The choice words “American language” ring true because, while the predominant language in the U.S is in fact English, the United states (unlike many other countries) does not have an official language. The American language is no singular language. Placing things such as language requirements on films is not only racist but also incredibly damaging to the plethora of American produced films that aren't in English. Still, it's clear that organizations such as the Golden Globes are willing to make exceptions for certain films.
The categorization comes at a time when the Asian community in particular is coming to terms with the deep racism and anti-Asian sentiment within the U.S. We are reminded that we are still the “perpetual foreigner”, and that our place in American society is conditional based on how we are viewed by the white majority. Asians have been seen as adjacent to whiteness while our issues and stories have been swept aside.
Minari is a prime example of this. The sheer irony that a film that has America plastered all over it is written into the foreign language category. Minari, a film written by an Asian-American screenwriter, produced, filmed, and set in America, telling the story of a Korean-American family pursuing the American Dream categorized under foreign language only reminds us how inherently racist the film industry still is. How are Asian American stories too often swept aside?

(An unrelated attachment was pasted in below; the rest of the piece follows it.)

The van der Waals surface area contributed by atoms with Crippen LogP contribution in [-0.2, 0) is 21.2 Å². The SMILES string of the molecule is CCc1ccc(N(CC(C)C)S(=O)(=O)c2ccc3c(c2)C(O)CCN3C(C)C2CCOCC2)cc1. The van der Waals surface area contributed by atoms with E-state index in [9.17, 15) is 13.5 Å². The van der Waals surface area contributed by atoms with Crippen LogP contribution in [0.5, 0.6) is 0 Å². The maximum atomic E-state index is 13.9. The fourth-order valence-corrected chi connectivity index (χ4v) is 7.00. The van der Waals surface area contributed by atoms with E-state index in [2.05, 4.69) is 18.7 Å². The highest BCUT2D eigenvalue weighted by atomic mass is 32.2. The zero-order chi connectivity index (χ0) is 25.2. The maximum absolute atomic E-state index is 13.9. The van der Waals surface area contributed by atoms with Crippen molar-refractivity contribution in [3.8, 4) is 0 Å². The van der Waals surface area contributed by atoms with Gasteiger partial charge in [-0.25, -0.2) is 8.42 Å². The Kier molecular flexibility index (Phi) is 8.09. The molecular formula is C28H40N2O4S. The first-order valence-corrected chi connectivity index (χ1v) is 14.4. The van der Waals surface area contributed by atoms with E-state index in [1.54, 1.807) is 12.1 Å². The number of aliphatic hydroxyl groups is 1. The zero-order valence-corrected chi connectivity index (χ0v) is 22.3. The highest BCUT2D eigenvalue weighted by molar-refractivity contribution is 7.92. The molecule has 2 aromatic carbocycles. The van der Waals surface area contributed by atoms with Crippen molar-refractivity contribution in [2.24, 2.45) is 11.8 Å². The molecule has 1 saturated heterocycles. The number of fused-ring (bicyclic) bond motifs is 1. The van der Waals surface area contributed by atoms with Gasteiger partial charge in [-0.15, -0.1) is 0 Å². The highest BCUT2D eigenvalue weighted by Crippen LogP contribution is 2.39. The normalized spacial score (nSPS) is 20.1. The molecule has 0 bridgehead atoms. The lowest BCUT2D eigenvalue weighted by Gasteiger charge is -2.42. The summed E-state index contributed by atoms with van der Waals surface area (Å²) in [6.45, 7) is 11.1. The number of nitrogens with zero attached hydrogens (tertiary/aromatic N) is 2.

Which brings me back to what defines something as American? Is it the people? Is it the language? Is it the food? Or is it culture? Minari reminds us that the American story is not just a white story. It is an Asian story, it is a Black story, it is a Latine story. It is a story that at its best transcends the barriers of language and culture. It's a celebration of diversity and finding community and commonality within one another. As we are living through a particularly divisive and violent time in American history, we need stories like Minari that remind us of what it means to be American, and it was an absolute failure of the Golden Globes to say otherwise.
- Chris Fong Chew
Cover Photo Source: Angelus News